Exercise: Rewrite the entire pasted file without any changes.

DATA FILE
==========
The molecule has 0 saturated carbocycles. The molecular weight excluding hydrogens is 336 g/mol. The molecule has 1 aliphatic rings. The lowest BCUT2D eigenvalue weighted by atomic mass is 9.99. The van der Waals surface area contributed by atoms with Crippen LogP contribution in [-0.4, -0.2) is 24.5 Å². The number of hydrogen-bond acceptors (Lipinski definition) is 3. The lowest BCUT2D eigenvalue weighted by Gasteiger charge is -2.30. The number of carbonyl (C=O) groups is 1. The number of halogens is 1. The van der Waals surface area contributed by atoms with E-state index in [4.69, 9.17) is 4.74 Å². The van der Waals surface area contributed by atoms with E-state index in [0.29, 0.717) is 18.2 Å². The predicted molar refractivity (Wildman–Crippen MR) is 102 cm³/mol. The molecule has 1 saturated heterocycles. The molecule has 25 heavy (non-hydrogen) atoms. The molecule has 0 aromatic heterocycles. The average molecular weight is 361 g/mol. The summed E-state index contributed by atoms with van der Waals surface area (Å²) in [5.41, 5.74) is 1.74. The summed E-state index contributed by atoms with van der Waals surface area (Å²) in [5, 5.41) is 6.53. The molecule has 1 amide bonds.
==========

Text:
The molecule has 0 saturated carbocycles. The molecular weight excluding hydrogens is 336 g/mol. The molecule has 1 aliphatic rings. The lowest BCUT2D eigenvalue weighted by atomic mass is 9.99. The van der Waals surface area contributed by atoms with Crippen LogP contribution in [-0.4, -0.2) is 24.5 Å². The number of hydrogen-bond acceptors (Lipinski definition) is 3. The lowest BCUT2D eigenvalue weighted by Gasteiger charge is -2.30. The number of carbonyl (C=O) groups is 1. The number of halogens is 1. The van der Waals surface area contributed by atoms with E-state index in [4.69, 9.17) is 4.74 Å². The van der Waals surface area contributed by atoms with E-state index in [0.29, 0.717) is 18.2 Å². The predicted molar refractivity (Wildman–Crippen MR) is 102 cm³/mol. The molecule has 1 saturated heterocycles. The molecule has 25 heavy (non-hydrogen) atoms. The molecule has 0 aromatic heterocycles. The average molecular weight is 361 g/mol. The summed E-state index contributed by atoms with van der Waals surface area (Å²) in [5.41, 5.74) is 1.74. The summed E-state index contributed by atoms with van der Waals surface area (Å²) in [5, 5.41) is 6.53. The molecule has 1 amide bonds.